Waxing Nostalgic: METAL MAYHEM! with Mötley Crüe, “Looks That Kill”

Published on May 8th, 2013 in: Music, Waxing Nostalgic |

By Jeffery X Martin

waxing-nostalgic-motley-crue-header-graphic

Gather around, children. The following is a true story.

The year was 1983.

The most popular band in the world released the biggest album of their career. It was also, arguably, the worst album of their career. How they went from songs based on famous novels to bad poetry about dinosaurs is still beyond me. At the same time, a little metal band from Los Angeles was making waves by not only cranking out killer riffs, but by painting themselves as Satan-worshipping post-apocalyptic satyrs.

I was thirteen years old, a sweet church-going boy, and I had cleverly squirreled away enough money to purchase both of these albums on cassette. I was far too concerned about the coolness issue involved with these new additions to my musical collection. I had to have Synchronicity because everyone had it. I wanted Shout at the Devil because “Looks that Kill” was stuck in my head, slowly driving me mad.

This was the beginning of the Satanic Panic era. Heavy metal was coming under attack from concerned groups of parents for its sexual content. Religious groups were mortified by the licentiousness in the lyrics and perceived glorification of violence and sexual perversion. Ozzy and Judas Priest would end up going on trial. Frank Zappa would appear before a Senate committee, telling them to keep their white-gloved hands off our rock and roll. They were dark times for heavy music.

I was on the path to becoming a Christian minister.

Buying that Mötley Crüe tape was a mortal sin. Even touching it through the shrink-wrap burned my fingertips slightly. There was even a sticker warning the prospective buyer that the music contained backwards messages! That was like opening a door and inviting Satan in for Singapore Slings and a game of footsie.

The Police were safe, even with Sting’s tendencies towards Buddhism and Tantric sex. Eastern mysticism didn’t affect us. The Devil takes many forms, though, and he constantly prowled about like a lion, waiting for some innocent soul to suck into his gaping maw. I went to a meeting once where the preacher found evil messages in the music of James Taylor! He said to us, “Remember, there’s no such thing as soft rock.” If Satan could take us through something as benign as “You’ve Got a Friend,” then my soul was in more peril than Pauline.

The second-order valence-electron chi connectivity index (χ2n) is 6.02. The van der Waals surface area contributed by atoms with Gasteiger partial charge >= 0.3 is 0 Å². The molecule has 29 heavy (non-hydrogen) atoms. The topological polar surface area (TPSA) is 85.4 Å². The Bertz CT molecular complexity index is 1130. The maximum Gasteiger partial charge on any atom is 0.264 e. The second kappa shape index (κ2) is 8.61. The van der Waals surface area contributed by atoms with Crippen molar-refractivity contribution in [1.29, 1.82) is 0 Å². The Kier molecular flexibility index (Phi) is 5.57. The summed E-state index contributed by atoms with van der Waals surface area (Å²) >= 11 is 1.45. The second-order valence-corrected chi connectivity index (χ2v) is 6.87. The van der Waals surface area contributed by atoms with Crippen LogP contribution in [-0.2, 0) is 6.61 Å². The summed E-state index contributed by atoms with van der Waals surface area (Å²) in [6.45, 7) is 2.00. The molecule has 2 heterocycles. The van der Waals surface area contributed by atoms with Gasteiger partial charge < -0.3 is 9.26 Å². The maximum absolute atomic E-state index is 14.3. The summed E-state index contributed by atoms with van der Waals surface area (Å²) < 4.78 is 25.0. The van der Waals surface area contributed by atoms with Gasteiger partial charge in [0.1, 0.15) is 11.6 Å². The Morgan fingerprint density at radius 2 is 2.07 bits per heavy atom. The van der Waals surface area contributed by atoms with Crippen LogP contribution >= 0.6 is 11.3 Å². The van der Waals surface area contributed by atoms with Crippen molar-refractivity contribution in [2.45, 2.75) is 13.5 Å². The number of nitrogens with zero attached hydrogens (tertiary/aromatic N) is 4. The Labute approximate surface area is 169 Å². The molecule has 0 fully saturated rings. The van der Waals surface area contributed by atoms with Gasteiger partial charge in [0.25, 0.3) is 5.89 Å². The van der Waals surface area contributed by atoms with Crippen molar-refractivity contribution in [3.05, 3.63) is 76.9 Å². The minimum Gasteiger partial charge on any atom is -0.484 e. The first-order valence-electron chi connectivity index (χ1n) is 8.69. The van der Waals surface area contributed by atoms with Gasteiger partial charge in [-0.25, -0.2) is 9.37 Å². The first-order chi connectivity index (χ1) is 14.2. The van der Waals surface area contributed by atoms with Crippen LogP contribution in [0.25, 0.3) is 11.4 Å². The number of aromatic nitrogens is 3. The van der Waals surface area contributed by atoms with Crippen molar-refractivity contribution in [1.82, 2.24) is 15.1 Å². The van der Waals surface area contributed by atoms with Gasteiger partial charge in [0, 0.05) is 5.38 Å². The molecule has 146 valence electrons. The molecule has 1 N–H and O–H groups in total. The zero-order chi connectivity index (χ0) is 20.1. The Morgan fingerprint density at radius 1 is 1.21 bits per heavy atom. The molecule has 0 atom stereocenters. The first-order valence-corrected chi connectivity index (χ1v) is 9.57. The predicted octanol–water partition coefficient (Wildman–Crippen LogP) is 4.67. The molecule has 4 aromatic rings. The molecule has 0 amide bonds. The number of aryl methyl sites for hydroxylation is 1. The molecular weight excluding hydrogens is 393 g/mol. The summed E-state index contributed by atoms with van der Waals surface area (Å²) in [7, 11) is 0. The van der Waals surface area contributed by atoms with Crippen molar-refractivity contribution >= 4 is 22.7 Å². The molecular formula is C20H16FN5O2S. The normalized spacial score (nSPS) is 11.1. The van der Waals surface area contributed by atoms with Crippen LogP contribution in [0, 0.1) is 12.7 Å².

With a deep breath, I stripped the plastic from the Mötley Crüe tape and slammed it into my cassette player. The music just oozed sleaze and evil. Surely, the Devil was their master. If the upside-down pentagram on Tommy Lee’s bass drum head didn’t prove that, then the terrifying instrumental track, “God Bless the Children of the Beast,” surely did. I took the tape out of the player, praying for forgiveness for my curiosity and haughtiness.

I returned Shout at the Devil to the record store. I kept Synchronicity.

Within three years, everything had changed. I had quit the church, discovered the joys of illicitly gained liquor and the company of females whose hormones overran their good sense and social standards. I had grown accustomed to being told I was on the path to eternal damnation by former friends, a couple family members, schoolmates. I didn’t care.

Any religion that attempted to prevent me from listening to sweet boss riffs like this and this could go to hell.

2 Responses to “Waxing Nostalgic: METAL MAYHEM! with Mötley Crüe, “Looks That Kill””


  1. morgana268:
    May 8th, 2013 at 5:21 pm

    I was going to comment on the last one you posted, but this one.. THIS! This almost sums up my experience exactly, sans liquor and the company of females etc etc etc.